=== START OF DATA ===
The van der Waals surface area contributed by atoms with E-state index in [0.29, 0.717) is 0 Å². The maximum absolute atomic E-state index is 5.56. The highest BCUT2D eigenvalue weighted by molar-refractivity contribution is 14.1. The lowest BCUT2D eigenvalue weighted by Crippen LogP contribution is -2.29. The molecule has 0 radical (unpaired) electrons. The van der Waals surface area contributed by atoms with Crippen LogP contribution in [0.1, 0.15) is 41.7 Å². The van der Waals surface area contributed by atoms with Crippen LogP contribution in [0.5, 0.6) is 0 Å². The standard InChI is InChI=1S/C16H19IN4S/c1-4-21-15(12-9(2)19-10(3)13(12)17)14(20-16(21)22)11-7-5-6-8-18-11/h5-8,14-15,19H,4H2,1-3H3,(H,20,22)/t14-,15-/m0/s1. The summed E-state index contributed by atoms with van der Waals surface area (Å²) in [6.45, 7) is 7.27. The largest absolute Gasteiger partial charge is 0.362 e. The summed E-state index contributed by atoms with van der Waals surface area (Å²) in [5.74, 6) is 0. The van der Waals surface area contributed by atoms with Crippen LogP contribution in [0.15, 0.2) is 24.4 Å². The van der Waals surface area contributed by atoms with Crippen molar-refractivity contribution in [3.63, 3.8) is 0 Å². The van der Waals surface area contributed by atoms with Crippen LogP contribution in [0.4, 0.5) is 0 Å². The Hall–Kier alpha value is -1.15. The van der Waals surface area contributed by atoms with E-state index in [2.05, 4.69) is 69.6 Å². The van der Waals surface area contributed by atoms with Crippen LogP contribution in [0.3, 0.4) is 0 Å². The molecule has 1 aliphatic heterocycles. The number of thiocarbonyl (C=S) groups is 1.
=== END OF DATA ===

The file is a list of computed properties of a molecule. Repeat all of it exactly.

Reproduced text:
The van der Waals surface area contributed by atoms with E-state index in [0.29, 0.717) is 0 Å². The maximum absolute atomic E-state index is 5.56. The highest BCUT2D eigenvalue weighted by molar-refractivity contribution is 14.1. The lowest BCUT2D eigenvalue weighted by Crippen LogP contribution is -2.29. The molecule has 0 radical (unpaired) electrons. The van der Waals surface area contributed by atoms with Crippen LogP contribution in [0.1, 0.15) is 41.7 Å². The van der Waals surface area contributed by atoms with Crippen LogP contribution in [0.5, 0.6) is 0 Å². The standard InChI is InChI=1S/C16H19IN4S/c1-4-21-15(12-9(2)19-10(3)13(12)17)14(20-16(21)22)11-7-5-6-8-18-11/h5-8,14-15,19H,4H2,1-3H3,(H,20,22)/t14-,15-/m0/s1. The summed E-state index contributed by atoms with van der Waals surface area (Å²) in [6.45, 7) is 7.27. The largest absolute Gasteiger partial charge is 0.362 e. The summed E-state index contributed by atoms with van der Waals surface area (Å²) in [5.74, 6) is 0. The van der Waals surface area contributed by atoms with Crippen LogP contribution in [0.15, 0.2) is 24.4 Å². The van der Waals surface area contributed by atoms with Crippen molar-refractivity contribution in [3.63, 3.8) is 0 Å². The van der Waals surface area contributed by atoms with Crippen LogP contribution in [0.4, 0.5) is 0 Å². The Hall–Kier alpha value is -1.15. The van der Waals surface area contributed by atoms with E-state index in [2.05, 4.69) is 69.6 Å². The van der Waals surface area contributed by atoms with Crippen LogP contribution in [0.3, 0.4) is 0 Å². The molecule has 1 aliphatic heterocycles. The number of thiocarbonyl (C=S) groups is 1.